Client computer(s)/devices 50 and server computer(s) 60 provide processing, storage, and input/output devices executing application programs and the like. Client computer(s)/devices 50 can also be linked through communications network 70 to other computing devices, including other client devices/processes 50 and server computer(s) 60. Communications network 70 can be part of a remote access network, a global network (e.g., the Internet), a worldwide collection of computers, Local area or Wide area networks, and gateways that currently use respective protocols (TCP/IP, Bluetooth, etc.) to communicate with one another. Other electronic device/computer network architectures are suitable.
In one embodiment, the processor routines 92 and data 94 are a computer program product (generally referenced 92), including a computer readable medium (e.g., a removable storage medium such as one or more DVD-ROM's, CD-ROM's, diskettes, tapes, etc.) that provides at least a portion of the software instructions for the invention system. Computer program product 92 can be installed by any suitable software installation procedure, as is well known in the art. In another embodiment, at least a portion of the software instructions may also be downloaded over a cable, communication and/or wireless connection. In other embodiments, the invention programs are a computer program propagated signal product 107 embodied on a propagated signal on a propagation medium (e.g., a radio wave, an infrared wave, a laser wave, a sound wave, or an electrical wave propagated over a global network such as the Internet, or other network(s)). Such carrier medium or signals provide at least a portion of the software instructions for the present invention routines/program 92.
In alternate embodiments, the propagated signal is an analog carrier wave or digital signal carried on the propagated medium. For example, the propagated signal may be a digitized signal propagated over a global network (e.g., the Internet), a telecommunications network, or other network. In one embodiment, the propagated signal is a signal that is transmitted over the propagation medium over a period of time, such as the instructions for a software application sent in packets over a network over a period of milliseconds, seconds, minutes, or longer. In another embodiment, the computer readable medium of computer program product 92 is a propagation medium that the computer system 50 may receive and read, such as by receiving the propagation medium and identifying a propagated signal embodied in the propagation medium, as described above for computer program propagated signal product.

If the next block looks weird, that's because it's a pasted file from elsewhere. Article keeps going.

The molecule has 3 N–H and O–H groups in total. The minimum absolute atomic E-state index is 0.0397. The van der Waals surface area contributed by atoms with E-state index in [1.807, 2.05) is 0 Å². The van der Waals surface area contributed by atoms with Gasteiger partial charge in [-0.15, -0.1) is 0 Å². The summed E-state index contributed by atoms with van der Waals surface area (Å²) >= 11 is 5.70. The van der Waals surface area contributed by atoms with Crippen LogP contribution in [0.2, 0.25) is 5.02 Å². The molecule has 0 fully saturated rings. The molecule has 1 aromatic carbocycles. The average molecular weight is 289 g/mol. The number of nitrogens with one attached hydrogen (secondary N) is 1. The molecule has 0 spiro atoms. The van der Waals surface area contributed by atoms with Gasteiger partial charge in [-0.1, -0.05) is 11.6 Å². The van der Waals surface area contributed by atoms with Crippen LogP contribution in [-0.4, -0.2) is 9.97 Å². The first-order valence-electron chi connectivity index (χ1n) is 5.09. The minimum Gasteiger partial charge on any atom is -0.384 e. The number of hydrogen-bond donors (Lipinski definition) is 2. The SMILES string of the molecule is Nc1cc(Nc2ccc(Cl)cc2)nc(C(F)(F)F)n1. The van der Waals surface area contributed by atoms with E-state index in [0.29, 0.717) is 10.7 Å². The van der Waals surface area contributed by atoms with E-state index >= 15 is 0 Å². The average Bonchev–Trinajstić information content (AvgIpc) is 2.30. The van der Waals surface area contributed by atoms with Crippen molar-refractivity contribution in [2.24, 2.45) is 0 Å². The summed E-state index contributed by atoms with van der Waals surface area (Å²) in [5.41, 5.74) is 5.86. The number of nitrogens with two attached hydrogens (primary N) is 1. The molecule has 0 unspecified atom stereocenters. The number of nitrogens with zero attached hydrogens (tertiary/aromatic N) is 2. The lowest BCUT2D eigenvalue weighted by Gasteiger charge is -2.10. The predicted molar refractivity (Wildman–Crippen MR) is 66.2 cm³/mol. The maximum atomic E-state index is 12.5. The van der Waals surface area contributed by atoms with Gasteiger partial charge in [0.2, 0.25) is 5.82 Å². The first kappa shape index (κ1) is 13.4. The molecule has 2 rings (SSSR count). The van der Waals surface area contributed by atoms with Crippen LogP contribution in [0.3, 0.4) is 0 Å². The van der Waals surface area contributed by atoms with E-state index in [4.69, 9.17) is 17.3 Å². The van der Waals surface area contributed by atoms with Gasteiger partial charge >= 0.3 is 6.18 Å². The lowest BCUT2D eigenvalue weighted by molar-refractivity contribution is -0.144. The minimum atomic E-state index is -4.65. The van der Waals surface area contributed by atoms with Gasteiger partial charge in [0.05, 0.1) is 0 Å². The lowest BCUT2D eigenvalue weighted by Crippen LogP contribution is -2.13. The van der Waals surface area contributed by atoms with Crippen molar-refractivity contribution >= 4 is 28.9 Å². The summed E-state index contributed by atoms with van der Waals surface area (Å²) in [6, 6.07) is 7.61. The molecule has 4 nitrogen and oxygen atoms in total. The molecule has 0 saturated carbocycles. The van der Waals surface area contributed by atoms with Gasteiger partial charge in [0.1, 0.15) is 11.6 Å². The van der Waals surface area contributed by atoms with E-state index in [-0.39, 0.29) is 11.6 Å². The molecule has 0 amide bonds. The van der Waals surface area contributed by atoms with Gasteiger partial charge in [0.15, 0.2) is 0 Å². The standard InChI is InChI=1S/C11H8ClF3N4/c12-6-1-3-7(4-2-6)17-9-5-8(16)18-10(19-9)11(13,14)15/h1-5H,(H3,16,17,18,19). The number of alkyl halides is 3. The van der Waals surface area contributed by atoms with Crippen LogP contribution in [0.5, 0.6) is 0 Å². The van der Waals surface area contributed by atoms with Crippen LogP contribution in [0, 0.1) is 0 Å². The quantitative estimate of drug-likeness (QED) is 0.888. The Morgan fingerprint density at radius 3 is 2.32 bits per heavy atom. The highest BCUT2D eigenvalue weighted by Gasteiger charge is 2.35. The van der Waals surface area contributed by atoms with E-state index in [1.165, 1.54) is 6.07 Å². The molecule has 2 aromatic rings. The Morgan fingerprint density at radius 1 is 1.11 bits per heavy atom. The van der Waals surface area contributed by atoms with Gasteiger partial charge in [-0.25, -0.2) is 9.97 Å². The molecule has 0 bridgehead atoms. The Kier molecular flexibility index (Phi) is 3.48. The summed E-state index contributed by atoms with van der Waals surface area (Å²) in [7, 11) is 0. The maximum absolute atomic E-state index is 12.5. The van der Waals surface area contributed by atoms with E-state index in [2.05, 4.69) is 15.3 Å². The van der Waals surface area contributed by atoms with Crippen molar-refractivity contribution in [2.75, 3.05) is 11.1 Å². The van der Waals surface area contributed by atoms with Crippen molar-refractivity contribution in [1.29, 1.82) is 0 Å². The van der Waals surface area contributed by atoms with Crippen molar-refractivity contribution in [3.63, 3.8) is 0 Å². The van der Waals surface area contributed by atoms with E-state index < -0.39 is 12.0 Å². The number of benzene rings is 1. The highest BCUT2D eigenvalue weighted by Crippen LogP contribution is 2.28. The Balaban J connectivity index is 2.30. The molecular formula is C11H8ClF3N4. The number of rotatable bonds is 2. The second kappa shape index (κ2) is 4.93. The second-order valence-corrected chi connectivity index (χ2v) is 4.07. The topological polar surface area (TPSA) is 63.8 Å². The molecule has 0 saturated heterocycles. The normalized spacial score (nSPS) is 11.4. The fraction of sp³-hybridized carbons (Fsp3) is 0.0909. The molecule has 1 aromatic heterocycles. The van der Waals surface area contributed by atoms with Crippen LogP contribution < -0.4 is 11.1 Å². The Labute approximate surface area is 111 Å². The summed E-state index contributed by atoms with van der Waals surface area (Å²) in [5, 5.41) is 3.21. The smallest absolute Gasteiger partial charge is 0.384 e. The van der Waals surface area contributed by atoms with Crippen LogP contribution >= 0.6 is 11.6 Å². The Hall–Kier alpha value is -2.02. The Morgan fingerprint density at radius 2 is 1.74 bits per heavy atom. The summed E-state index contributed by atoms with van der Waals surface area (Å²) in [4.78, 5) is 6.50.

Generally speaking, the term “carrier medium” or transient carrier encompasses the foregoing transient signals, propagated signals, propagated medium, storage medium and the like.
While the invention has been particularly shown and described with references to example embodiments thereof it will be understood by those skilled in the art that various changes in form and details may be made therein without departing from the scope of the invention encompassed by the appended claims.
For example, computer architecture of
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|U.S. Classification||340/995.24, 340/995.17, 340/995.27, 340/995.19, 340/995.1, 340/995.26|
|Cooperative Classification||G08G1/096811, G06Q30/0244, G01C21/3697, G01C21/365, G06Q30/0255|
|European Classification||G01C21/36W, G01C21/36G7, G06Q30/0255, G06Q30/0244, G08G1/0968A1|
|Mar 31, 2008||AS||Assignment|
Owner name: INTELLECTUAL VENTURES HOLDING 32 LLC, NEVADA
Free format text: ASSIGNMENT OF ASSIGNORS INTEREST;ASSIGNOR:FEIN, GENE;REEL/FRAME:020728/0379
Effective date: 20070509
Owner name: INTELLECTUAL VENTURES HOLDING 32 LLC, NEVADA
Free format text: ASSIGNMENT OF ASSIGNORS INTEREST;ASSIGNOR:GENEDICS LLC;REEL/FRAME:020728/0174
Effective date: 20070509
|Nov 7, 2011||AS||Assignment|
Owner name: INTELLECTUAL VENTURES HOLDING 32 LLC, NEVADA
Free format text: ASSIGNMENT OF ASSIGNORS INTEREST;ASSIGNOR:MERRITT, EDWARD;REEL/FRAME:027185/0431
Effective date: 20111014
|Apr 3, 2012||CC||Certificate of correction|
|Feb 25, 2014||FPAY||Fee payment|
Year of fee payment: 4
|Sep 11, 2015||AS||Assignment|
Owner name: XYLON, LLC, NEVADA
Free format text: MERGER;ASSIGNOR:INTELLECTUAL VENTURES HOLDING 32 LLC;REEL/FRAME:036587/0887
Effective date: 20150813